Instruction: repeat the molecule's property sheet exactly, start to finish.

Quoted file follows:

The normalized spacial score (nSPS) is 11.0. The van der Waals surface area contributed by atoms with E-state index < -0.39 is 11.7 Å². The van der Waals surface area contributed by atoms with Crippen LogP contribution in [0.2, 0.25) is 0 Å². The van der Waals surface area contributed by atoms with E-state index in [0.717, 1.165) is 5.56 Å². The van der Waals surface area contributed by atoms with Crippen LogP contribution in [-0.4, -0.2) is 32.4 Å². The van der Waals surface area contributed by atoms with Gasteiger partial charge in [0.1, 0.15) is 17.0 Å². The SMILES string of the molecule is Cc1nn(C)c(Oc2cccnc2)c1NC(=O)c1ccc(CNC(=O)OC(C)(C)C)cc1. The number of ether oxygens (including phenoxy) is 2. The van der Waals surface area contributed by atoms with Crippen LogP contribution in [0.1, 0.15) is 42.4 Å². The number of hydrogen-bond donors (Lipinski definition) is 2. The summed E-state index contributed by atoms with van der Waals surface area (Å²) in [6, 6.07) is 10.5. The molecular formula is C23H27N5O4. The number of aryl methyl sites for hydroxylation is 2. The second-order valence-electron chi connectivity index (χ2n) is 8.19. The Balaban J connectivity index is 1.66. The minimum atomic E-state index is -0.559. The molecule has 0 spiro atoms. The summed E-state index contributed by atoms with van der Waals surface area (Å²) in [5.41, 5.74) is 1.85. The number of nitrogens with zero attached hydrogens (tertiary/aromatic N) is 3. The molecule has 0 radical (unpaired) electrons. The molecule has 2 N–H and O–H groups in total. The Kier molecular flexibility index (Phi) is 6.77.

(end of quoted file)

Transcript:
The normalized spacial score (nSPS) is 11.0. The van der Waals surface area contributed by atoms with E-state index < -0.39 is 11.7 Å². The van der Waals surface area contributed by atoms with Crippen LogP contribution in [0.2, 0.25) is 0 Å². The van der Waals surface area contributed by atoms with E-state index in [0.717, 1.165) is 5.56 Å². The van der Waals surface area contributed by atoms with Crippen LogP contribution in [-0.4, -0.2) is 32.4 Å². The van der Waals surface area contributed by atoms with Gasteiger partial charge in [0.1, 0.15) is 17.0 Å². The SMILES string of the molecule is Cc1nn(C)c(Oc2cccnc2)c1NC(=O)c1ccc(CNC(=O)OC(C)(C)C)cc1. The number of ether oxygens (including phenoxy) is 2. The van der Waals surface area contributed by atoms with Crippen LogP contribution in [0.1, 0.15) is 42.4 Å². The number of hydrogen-bond donors (Lipinski definition) is 2. The summed E-state index contributed by atoms with van der Waals surface area (Å²) in [6, 6.07) is 10.5. The molecular formula is C23H27N5O4. The number of aryl methyl sites for hydroxylation is 2. The second-order valence-electron chi connectivity index (χ2n) is 8.19. The Balaban J connectivity index is 1.66. The minimum atomic E-state index is -0.559. The molecule has 0 spiro atoms. The summed E-state index contributed by atoms with van der Waals surface area (Å²) in [5.41, 5.74) is 1.85. The number of nitrogens with zero attached hydrogens (tertiary/aromatic N) is 3. The molecule has 0 radical (unpaired) electrons. The molecule has 2 N–H and O–H groups in total. The Kier molecular flexibility index (Phi) is 6.77.